Any Major Disco Vol. 3
And in time for your New Year’s Eve party, or preparation for one, here’s the third Any Major Disco. Of course, if you take the seven Any Major Funk mixes as well, you could take over DJ duties — provided your fellow guests are of a certain age and disposition.
In Any Major Disco Vol. 1 I discussed how the “Disco Sucks” movement was a reaction not only to the music but also to the impact of disco on culture. Now, to be clear, I am not suggesting that those who didn’t dig disco — the music or its scene — were reactionary bigots. But if you chucked a Bill Withers LP into the Comiskey Park bonfire, I might just call you out. Hell, if you blew up a Chic record, we ought to have words.
Disco certainly had an impact against which your average bigot might wish to act. Disco changed things. In fact, it was more revolutionary in the US than punk was in the UK. But where punk was angry and uncompromising, disco was all about finding refuge in joy (and don’t we need that today?).
Disco brought black music and, to some extent, the gay scene into the mainstream. The genesis of disco can be condensed to black music being played in New York gay clubs. This was in the early 1970s, just after the Stonewall riots. Two men dancing together had been illegal in New York — now there were clubs playing great, dancable music and running vibes that were hot and free. The thing spread, and concurrently sexy music was being produced in Philly, NYC, New Orleans that fit these vibes.
In disco music — even if it wasn’t called that yet — women could be not only sassy but also sexual. Previously few women in mainstream pop had expressed their sexuality; Tina Turner blazed a trail. Now, in the mid-1970s LaBelle were directly inviting sexual encounters, and former porn star Andrea True wanted More More More. A little later, Grace Jones defined a whole new kind of sexy, and Donna Summer climaxed on a 12 inch.
And Summer’s records were part of the final piece to the disco scene: the Munich Machine/euro disco type of synth-driven dance music — the birth of electronica — produced by the likes of Giorgio Moroder and the unlikely pair of Sylvester Levay and Michael Kunze, who created Silver Convention (Fly Robin Fly, Get Up And Boogie).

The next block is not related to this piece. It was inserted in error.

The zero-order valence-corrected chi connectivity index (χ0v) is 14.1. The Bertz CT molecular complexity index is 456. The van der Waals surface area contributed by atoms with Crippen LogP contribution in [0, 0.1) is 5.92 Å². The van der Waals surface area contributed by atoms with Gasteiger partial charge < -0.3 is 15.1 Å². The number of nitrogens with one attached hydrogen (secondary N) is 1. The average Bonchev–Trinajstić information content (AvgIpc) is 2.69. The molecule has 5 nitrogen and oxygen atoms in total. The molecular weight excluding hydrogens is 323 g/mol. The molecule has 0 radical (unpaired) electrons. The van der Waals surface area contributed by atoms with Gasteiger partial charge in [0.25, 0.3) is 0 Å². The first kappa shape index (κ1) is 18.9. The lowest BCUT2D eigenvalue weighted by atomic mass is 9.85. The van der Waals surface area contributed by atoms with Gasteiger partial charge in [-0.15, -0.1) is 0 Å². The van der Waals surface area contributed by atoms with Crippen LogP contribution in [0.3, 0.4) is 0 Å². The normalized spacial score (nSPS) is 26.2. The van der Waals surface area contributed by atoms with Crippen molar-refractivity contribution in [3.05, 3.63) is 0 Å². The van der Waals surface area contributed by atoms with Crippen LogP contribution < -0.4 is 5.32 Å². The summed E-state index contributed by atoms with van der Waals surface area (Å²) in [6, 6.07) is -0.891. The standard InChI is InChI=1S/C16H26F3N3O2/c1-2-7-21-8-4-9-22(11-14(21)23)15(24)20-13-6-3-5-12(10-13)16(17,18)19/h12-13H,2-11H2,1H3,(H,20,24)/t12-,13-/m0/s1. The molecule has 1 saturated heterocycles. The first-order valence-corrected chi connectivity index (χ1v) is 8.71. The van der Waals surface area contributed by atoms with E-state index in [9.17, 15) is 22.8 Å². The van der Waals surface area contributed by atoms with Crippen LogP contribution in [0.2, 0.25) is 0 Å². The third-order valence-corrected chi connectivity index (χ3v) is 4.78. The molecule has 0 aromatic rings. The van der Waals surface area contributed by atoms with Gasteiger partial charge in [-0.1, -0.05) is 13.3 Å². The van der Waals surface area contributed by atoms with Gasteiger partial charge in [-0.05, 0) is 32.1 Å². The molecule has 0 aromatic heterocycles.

So disco empowered black musicians (even if the media traded a white band, the Bee Gees, as the “Kings of Disco”), and women in pop, and brought the gay scene not only out of the closet but into the heterosexual world. It was when the countercultural was absorbed into the mainstream — think Ethel Merman singing disco — that disco lost some of its power. The “Disco Sucks” movement succeeded in killing Disco— as a concept, as a thing.
But there was no turning back. Disco didn’t die. It didn’t only survive but went on to thrive, as Michael Jackson’s Thriller showed. By the mid-‘80s, black musicians were mega stars: Jackson, Richie, Prince, Houston. By the ‘90s, black music set the pop agenda — not under a white guise, as had been the case with rock & roll, but as the driver, in the form of Dr Dre, R Kelly, Janet Jackson and so on.
Thanks to disco, women in pop had become self-aware. Madonna, a direct product of disco, has been followed by many women who will grind their groin not only to turn on the boys but to express their sexual power.
And with disco, homosexuality emerged from the cultural shadows (though the AIDS crisis that coincided with the “death” of disco created some new barriers). Where Liberace had to hide his sexuality, Boy George and Bronski Beat followed in the footsteps of Sylvester, the first out pop star — at least in Britain and Europe. Of course, for all the advances that have been made over the past four decades, the fight for gay rights goes on, especially in the US. But disco helped to bring that fight out into the open.
And with that, here’s the mix to get your feet shuffling and hips shaking, with a bit of everything from the disco buffet, drawing mainly from the glory days of 1977 to the late disco era.
And a happy 2016 to you!
1. Al Hudson and The Partners – You Can Do It (1979)
2. Sharon Redd – Can You Handle It (1981)
3. Earth, Wind & Fire – September (1978)
4. Ozone – Walk On (1980)
5. Kool & The Gang – The Force (1977)
6. Karen Young – Hot Shot (1978)
7. Don Ray – Garden Of Love (1978)
8. Salsoul Orchestra feat. Loleatta Holloway – Runaway (1977)
9. Double Exposure – Ten Percent (1976)
10. Jermaine Jackson – Let’s Get Serious (1980)
11. Bionic Boogie – Risky Changes (1977)
12. Evelyn Champagne King – Shame (1977)
13. Jean Carn – Was That Was All It Was (1979)
14. Anita Ward – Ring My Bell (1979)
15. Sheila B. Devotion – Love Me Baby (1977)
16. Lipps Inc. – Funkytown (1980)
17. Supermax – Lovemachine (1978)
18. Meco – Star Wars Theme (1977)
19. Edwin Starr – Contact (1978)
20. Sylvester – Dance (Disco Heat) (1978)